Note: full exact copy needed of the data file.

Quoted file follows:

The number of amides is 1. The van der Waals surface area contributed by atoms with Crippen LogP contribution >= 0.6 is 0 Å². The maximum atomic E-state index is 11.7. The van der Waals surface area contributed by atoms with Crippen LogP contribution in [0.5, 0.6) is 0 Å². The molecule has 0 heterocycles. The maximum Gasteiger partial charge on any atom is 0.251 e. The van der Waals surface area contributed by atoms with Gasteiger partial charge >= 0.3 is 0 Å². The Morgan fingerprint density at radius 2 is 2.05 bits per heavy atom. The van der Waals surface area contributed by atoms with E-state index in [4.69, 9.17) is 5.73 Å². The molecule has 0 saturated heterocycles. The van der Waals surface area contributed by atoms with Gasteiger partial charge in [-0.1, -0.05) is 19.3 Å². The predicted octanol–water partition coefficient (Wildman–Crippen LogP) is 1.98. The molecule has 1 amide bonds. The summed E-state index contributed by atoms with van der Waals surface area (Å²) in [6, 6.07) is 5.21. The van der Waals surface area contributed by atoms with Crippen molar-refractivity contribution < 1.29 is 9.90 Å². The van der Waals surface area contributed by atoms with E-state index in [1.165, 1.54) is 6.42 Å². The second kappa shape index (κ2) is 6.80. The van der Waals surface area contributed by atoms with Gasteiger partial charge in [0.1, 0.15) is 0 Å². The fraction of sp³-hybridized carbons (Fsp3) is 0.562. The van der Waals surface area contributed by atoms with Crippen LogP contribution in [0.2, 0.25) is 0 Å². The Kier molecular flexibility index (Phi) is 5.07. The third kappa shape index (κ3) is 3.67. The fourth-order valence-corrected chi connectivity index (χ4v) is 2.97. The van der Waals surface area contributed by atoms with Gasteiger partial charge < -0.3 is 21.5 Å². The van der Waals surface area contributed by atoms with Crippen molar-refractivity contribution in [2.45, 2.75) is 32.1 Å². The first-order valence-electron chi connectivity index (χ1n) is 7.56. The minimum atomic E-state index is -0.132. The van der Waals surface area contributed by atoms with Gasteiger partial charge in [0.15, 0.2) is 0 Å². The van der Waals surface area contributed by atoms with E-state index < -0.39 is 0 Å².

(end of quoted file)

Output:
The number of amides is 1. The van der Waals surface area contributed by atoms with Crippen LogP contribution >= 0.6 is 0 Å². The maximum atomic E-state index is 11.7. The van der Waals surface area contributed by atoms with Crippen LogP contribution in [0.5, 0.6) is 0 Å². The molecule has 0 heterocycles. The maximum Gasteiger partial charge on any atom is 0.251 e. The van der Waals surface area contributed by atoms with Gasteiger partial charge >= 0.3 is 0 Å². The Morgan fingerprint density at radius 2 is 2.05 bits per heavy atom. The van der Waals surface area contributed by atoms with E-state index in [4.69, 9.17) is 5.73 Å². The molecule has 0 saturated heterocycles. The van der Waals surface area contributed by atoms with Gasteiger partial charge in [-0.1, -0.05) is 19.3 Å². The predicted octanol–water partition coefficient (Wildman–Crippen LogP) is 1.98. The molecule has 1 amide bonds. The summed E-state index contributed by atoms with van der Waals surface area (Å²) in [6, 6.07) is 5.21. The van der Waals surface area contributed by atoms with Crippen molar-refractivity contribution < 1.29 is 9.90 Å². The van der Waals surface area contributed by atoms with E-state index in [1.165, 1.54) is 6.42 Å². The second kappa shape index (κ2) is 6.80. The van der Waals surface area contributed by atoms with Gasteiger partial charge in [0.1, 0.15) is 0 Å². The fraction of sp³-hybridized carbons (Fsp3) is 0.562. The van der Waals surface area contributed by atoms with Crippen LogP contribution in [0.2, 0.25) is 0 Å². The Kier molecular flexibility index (Phi) is 5.07. The third kappa shape index (κ3) is 3.67. The fourth-order valence-corrected chi connectivity index (χ4v) is 2.97. The van der Waals surface area contributed by atoms with Gasteiger partial charge < -0.3 is 21.5 Å². The van der Waals surface area contributed by atoms with Crippen molar-refractivity contribution in [2.45, 2.75) is 32.1 Å². The first-order valence-electron chi connectivity index (χ1n) is 7.56. The minimum atomic E-state index is -0.132. The van der Waals surface area contributed by atoms with Gasteiger partial charge in [0.15, 0.2) is 0 Å². The van der Waals surface area contributed by atoms with E-state index < -0.39 is 0 Å².